2.1.5. Increased focus on education quality and teacher preparation

2.2. Conservative historical interpretation

2.2.1. Conservative critics of education reform hold the progressive/liberal movements of 20th and 21st century have weakened the quality of education

3. Sociological Perspectives

3.1. Functionalism: School serves as an essential part to keep society working

3.1.1. Creates the moral unity necessary for social cohesion

3.2. Conflict theories: schools are similar to social battlefields, where students struggle against teachers, teachers against admin and so on"

3.3. Interactionalism: The traditional operations of schools are due for extreme scrutiny; a continuing critique and modification of conflict theory and functionalism

3.3.1. Attempts to make strange the commonplace, including relationships in school systems

4. Philosophy of Education

4.1. Existentialism

4.1.1. Generic notions: Focus on the phenomena of consciousness, perception and meaning as they arise in an individual's experiences

4.1.2. Key researchers: Soren Kierkegaard, Martin Buber, Karl Jaspers, Jean Paul Sartre and Maxine Greene

4.1.3. Goal of education: Education should only focus on the needs of the individuals, cognitively and affectively; possibility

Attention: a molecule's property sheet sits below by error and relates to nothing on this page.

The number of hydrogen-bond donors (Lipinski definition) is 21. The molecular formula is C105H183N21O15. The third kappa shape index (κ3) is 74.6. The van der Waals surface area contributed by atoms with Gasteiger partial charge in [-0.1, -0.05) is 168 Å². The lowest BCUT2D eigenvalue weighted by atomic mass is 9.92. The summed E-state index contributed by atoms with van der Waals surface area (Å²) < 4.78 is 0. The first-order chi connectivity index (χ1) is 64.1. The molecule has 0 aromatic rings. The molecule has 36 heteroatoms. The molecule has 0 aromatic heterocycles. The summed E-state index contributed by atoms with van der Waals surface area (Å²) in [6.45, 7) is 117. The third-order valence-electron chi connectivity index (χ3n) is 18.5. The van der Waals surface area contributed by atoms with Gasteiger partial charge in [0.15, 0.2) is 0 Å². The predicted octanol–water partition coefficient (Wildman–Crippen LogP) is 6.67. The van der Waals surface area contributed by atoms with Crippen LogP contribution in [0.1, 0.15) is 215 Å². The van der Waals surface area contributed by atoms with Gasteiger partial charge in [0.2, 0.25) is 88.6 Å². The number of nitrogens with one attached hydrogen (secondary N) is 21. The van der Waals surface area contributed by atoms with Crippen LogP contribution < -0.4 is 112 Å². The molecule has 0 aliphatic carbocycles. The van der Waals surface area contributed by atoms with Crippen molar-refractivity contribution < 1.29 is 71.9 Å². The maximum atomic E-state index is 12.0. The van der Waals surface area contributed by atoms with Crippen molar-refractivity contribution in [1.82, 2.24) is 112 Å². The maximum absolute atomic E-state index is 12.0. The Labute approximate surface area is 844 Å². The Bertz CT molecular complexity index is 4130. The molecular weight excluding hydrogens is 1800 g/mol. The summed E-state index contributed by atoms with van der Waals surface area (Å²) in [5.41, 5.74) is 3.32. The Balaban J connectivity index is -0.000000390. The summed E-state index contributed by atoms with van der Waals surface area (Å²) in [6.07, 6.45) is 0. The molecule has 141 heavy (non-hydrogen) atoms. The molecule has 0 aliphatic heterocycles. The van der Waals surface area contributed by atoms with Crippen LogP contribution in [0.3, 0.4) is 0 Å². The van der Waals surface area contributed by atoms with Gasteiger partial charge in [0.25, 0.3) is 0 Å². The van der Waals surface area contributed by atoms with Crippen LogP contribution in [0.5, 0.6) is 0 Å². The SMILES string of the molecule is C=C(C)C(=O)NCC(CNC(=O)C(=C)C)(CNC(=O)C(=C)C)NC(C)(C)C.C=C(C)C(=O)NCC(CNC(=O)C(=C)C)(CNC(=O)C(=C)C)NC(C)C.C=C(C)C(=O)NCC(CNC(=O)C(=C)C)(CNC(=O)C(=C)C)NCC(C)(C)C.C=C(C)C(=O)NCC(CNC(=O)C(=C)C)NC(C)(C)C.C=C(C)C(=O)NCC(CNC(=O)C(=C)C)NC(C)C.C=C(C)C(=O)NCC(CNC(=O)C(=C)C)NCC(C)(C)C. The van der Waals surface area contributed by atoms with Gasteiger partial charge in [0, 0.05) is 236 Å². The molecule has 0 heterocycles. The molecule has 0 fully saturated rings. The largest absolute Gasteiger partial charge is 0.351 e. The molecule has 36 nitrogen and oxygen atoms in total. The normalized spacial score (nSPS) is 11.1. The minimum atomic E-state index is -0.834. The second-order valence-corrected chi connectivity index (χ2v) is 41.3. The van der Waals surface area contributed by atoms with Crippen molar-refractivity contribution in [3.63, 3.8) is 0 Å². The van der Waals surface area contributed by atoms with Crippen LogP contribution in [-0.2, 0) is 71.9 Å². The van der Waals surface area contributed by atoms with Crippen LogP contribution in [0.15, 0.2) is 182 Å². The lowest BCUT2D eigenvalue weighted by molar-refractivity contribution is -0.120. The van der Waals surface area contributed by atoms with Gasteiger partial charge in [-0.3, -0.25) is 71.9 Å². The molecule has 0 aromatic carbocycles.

4.1.3.1. education stresses individuality, addresses conflicts and discuss rational and irrational wold

4.1.4. Role of the teacher: Teachers understand their own worlds as well as their students to help students achieve their best world

4.1.4.1. intensely personal

4.1.5. Method of instruction: Learning is personal, so student-teacher learn from each other; teacher-posed questions, activities and collaboration

4.1.6. Curriculum: focused on the humanities; heavy on literature; fine arts

5. Schools as Organizations

5.1. Major stakeholders in Limestone County

5.1.1. Sen. Tim Melson (R.- Florence)

5.1.2. Sen. Bill Holtzclaw (R.- Madison)

5.1.3. Sen. Arthur Orr (R.-Decatur)

5.1.4. Rep. Lynn Greer (R.-Rogersville)

5.1.5. Rep. Micky Hammon (R.-Decatur)

5.1.6. Rep. Danny Crawford (R.-Athens)

5.1.7. Rep. Phil Williams (R.-Huntsville)

5.1.8. Alabama Speaker of the House Mac McCutcheon (R.-Monrovia)

5.1.9. State Superintendent Michael Sentance

5.1.10. State BOE Dist. 8 rep. Mary Scott Hunter

5.1.11. State BOE Dist. 7 rep. Jeffrey Newman

5.1.12. Limestone Co. Sup. Dr. Tom Sisk

5.1.12.1. Limestone County Board of Education

5.1.12.2. Earl Glaze

5.1.12.3. Bret McGill

5.1.12.4. Ed Winter

5.1.12.5. Anthony Hilliard

5.1.12.6. Charles Shoulders

5.1.12.7. Ronald Christ

5.1.12.8. Bradley Young

5.1.13. Athens City Sup. Dr. Trey Holladay

5.1.13.1. Athens City Schools Board

5.1.13.2. (L-R) Jennifer Manville, board attorney Shane Black, Russell Johnson, James Lucas, Dr. Trey Holladay, Tim Green, Chris Paysinger, Scott Henry, Beverly Malone

5.2. Elements of change withing school processes and school cultures